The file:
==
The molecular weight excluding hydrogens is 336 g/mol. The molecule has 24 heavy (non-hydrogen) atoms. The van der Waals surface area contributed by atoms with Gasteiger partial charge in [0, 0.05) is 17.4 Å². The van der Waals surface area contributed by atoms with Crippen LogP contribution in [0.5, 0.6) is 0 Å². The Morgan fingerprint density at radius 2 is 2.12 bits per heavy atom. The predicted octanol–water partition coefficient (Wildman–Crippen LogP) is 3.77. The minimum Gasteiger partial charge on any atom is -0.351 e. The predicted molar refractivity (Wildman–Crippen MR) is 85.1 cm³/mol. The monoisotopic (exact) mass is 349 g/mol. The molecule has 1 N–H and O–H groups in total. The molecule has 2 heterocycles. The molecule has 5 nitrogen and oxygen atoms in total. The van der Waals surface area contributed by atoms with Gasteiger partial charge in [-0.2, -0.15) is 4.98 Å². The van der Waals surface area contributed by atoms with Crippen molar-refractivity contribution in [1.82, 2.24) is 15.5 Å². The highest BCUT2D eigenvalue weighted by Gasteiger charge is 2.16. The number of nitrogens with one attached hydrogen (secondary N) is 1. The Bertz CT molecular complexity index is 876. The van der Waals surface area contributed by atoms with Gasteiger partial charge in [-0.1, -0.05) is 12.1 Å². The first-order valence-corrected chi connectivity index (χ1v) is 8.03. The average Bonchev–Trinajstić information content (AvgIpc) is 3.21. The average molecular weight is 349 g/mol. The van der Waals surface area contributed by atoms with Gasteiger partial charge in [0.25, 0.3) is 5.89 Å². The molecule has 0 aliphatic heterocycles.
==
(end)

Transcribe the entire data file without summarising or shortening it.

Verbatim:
The molecular weight excluding hydrogens is 336 g/mol. The molecule has 24 heavy (non-hydrogen) atoms. The van der Waals surface area contributed by atoms with Gasteiger partial charge in [0, 0.05) is 17.4 Å². The van der Waals surface area contributed by atoms with Crippen LogP contribution in [0.5, 0.6) is 0 Å². The Morgan fingerprint density at radius 2 is 2.12 bits per heavy atom. The predicted octanol–water partition coefficient (Wildman–Crippen LogP) is 3.77. The minimum Gasteiger partial charge on any atom is -0.351 e. The predicted molar refractivity (Wildman–Crippen MR) is 85.1 cm³/mol. The monoisotopic (exact) mass is 349 g/mol. The molecule has 1 N–H and O–H groups in total. The molecule has 2 heterocycles. The molecule has 5 nitrogen and oxygen atoms in total. The van der Waals surface area contributed by atoms with Gasteiger partial charge in [-0.2, -0.15) is 4.98 Å². The van der Waals surface area contributed by atoms with Crippen molar-refractivity contribution in [1.82, 2.24) is 15.5 Å². The highest BCUT2D eigenvalue weighted by Gasteiger charge is 2.16. The number of nitrogens with one attached hydrogen (secondary N) is 1. The Bertz CT molecular complexity index is 876. The van der Waals surface area contributed by atoms with Gasteiger partial charge in [-0.1, -0.05) is 12.1 Å². The first-order valence-corrected chi connectivity index (χ1v) is 8.03. The average Bonchev–Trinajstić information content (AvgIpc) is 3.21. The average molecular weight is 349 g/mol. The van der Waals surface area contributed by atoms with Gasteiger partial charge in [0.25, 0.3) is 5.89 Å². The molecule has 0 aliphatic heterocycles.